This was announced at a meeting with ministries on broadband licences for 4G network deployment chaired by Deputy Prime Minister Vu Duc Dam held in Ha Noi on Thursday.
At the meeting, representatives of ministries and relevant sectors agreed to work together to license the 2.6 GHz band as quickly as possible in order to help telecoms operators deploy the 4G network in accordance with the provisions of law.
There are currently three of four telecom providers which were granted licences to provide 4G telecommunications services in Viet Nam, namely VNPT, Viettel and Mobifone, have been deploying 4G on the 1800 MHz bandwith, which had previously been used for 2G. Gtel has yet to announce its 4G rollout plans.
The country now has more than 13 million 4G users, accounting for about 30 per cent of the total number of mobile phone subscribers. The 4G data users were mainly in cities and towns. Mobile data traffic in 2018 reached 136,934 subscribers per month, double that of 2016.
However, the data traffic for 4G network on broadband 1800 MHz has been low compared with demand, affecting 4G speed. The average speed of Viet Nam’s internet was 75th in the world.
This was why the Ministry of Information and Communications planned to auction the 2.6 GHz band so telecom services providers can boost the speed of their 4G network.
Four telecom businesses have registered for the auction.
Representatives from the ministries of Finance and Justice said there were no difficulties in term of laws and regulations relating to granting licences for 2.6 GHz broadband.
The licencing or auction follows regulations of the Law on Radio Frequencies. Issues relating to financial duties were also stipulated.
Deputy minister of Planning and Investment Vu Dai Thang said the losses of businesses and society for the slow implementation of 4G network were bigger than State budget collection from licencing.
A representative from the Ministry of National Defence said the licence on 2.6 GHz broadband deployment would not only resolve difficulties for telecom providers but also ensure information in national security and defence activities.
Deputy minister of Information and Communications Pham Hong Hai expected that ministries and sectors would join hands to grant licences to businesses as soon as possible.
“We can not accept a 4G network that is poor quality now,” Hai added.
Digital shift a must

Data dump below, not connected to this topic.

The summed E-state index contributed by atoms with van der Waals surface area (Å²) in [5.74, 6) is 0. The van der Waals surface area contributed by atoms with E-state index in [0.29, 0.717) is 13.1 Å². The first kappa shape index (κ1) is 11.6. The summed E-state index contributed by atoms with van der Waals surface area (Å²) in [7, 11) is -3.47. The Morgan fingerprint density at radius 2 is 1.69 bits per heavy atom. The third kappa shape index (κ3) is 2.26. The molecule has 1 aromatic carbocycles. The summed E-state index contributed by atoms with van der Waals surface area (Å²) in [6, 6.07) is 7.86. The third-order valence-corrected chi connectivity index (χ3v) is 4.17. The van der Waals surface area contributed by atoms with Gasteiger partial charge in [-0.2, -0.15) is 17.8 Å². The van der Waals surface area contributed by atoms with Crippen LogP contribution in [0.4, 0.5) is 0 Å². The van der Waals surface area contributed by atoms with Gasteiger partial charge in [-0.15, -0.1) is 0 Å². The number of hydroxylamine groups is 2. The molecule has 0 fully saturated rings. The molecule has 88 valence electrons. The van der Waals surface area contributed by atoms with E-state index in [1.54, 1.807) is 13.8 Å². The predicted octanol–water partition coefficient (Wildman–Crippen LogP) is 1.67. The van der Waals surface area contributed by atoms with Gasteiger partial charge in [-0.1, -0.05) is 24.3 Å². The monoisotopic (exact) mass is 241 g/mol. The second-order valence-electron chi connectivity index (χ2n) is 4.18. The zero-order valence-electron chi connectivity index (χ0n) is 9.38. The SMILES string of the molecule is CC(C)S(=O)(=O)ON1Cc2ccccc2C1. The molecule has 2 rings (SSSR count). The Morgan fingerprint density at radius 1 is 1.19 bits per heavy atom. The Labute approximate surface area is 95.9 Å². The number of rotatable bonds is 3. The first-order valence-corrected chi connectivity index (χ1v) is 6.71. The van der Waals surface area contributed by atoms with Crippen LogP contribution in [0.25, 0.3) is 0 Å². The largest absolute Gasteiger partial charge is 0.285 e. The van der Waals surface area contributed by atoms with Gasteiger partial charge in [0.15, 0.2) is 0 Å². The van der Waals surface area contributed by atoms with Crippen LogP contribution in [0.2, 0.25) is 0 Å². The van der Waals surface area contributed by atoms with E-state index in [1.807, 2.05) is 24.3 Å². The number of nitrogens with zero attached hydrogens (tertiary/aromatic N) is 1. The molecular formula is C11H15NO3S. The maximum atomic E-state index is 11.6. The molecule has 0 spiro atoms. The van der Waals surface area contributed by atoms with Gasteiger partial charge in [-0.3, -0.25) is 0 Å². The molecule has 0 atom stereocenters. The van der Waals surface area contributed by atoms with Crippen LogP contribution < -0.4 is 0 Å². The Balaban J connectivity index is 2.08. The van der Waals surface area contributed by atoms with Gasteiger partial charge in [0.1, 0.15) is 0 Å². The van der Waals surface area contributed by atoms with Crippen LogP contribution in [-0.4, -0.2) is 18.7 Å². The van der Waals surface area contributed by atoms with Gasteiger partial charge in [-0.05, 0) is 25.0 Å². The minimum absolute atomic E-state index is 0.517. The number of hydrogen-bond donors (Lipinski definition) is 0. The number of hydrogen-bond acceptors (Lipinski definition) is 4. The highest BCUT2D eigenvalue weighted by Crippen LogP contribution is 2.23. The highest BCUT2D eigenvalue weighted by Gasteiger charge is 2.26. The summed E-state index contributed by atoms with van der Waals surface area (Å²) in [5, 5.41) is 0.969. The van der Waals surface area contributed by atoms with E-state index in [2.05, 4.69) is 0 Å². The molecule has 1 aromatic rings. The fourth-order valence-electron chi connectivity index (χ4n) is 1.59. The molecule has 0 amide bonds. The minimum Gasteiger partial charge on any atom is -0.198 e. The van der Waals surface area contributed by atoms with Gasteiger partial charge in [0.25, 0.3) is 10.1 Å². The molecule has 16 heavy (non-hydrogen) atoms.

Innovation will be a decisive factor in the survival of businesses in the future, with the size of the company becoming less important for success, experts said yesterday at a seminar held in HCM City.
“Digital shift is a must during the fourth industrial revolution,” said Phi Anh Tuan, deputy chairman of HCM City Computer Association (HCA), at the Viet Nam Information and Communication Technology Outlook seminar.
No longer will “the big fish eat the small fish, but the fast fish will eat the slow fish”, he said, adding that enterprises which quickly adopt digital applications will be more successful.
“Opportunities for digitalisation are equal in all businesses,” he said. “Businesses should be innovative in their operations, especially in the sharing economy and ecosystem, and should connect with the start-up community.”
Businesses need to build in-house start-ups or invest in start-ups with cutting-edge technologies, Tuan said.
To begin the digital shift, enterprises should start with something simple and easy to do. For example, they can start by digitising documents to reduce the printing of documents and save time for customers, he said.
Enterprises can also digitise job assignment processes, while management of companies should be based on cloud computing.
Lam Nguyen Hai Long, HCA chairman, said that new technologies like social networks, mobiles, data analysis, AI, big data, cloud computing, IoT, machine learning, and blockchain have revolutionised the way huge data is processed and used.
Recent research by the US-based International Data Corporation (IDC) shows that the digital shift will contribute US$1.16 trillion to Asia Pacific’s GDP, with an annual growth rate of 0.8 per cent.
Last year, about 6 per cent of Asia-Pacific’s GDP came from digital products and services.
“IDC forecasts that by 2021 the figure is expected to increase to 60 per cent of GDP in the region, which shows that the digital shift will bring huge benefits for the development of the economy in general, and enterprises in particular,” Long said.
According to IDC, about 84 per cent of enterprises in the Asia-Pacific region are transitioning to the digital shift, but there is no official data on the willingness for the shift among enterprises in Viet Nam.
Most enterprises need to apply IT, but they do not know where and how to start the shift.
HCA plans to promote the internationalisation of business activities and will support the business community with innovative products and solutions, Long said.
“At the same time, we are striving to improve consultancy, support and trade promotion in the IT community with local and foreign partners,” he added.
Speaking at the event, To Thi Thu Huong, deputy head of the Ministry of Information and Communications’ IT department, said that “innovation is vital for businesses as well as new start-ups, but also for state agencies that need to improve management”.
The seminar, with the theme “Innovation in the Digital Age”, included a Smart City conference, a trade promotion roundtable, and a talk show about start-ups in the digital era. Some 1,500 delegates attended the event, including State leaders, representatives of associations, institutes, schools, consulates, trade promotion organisations, IT enterprises, and members of the start-up community.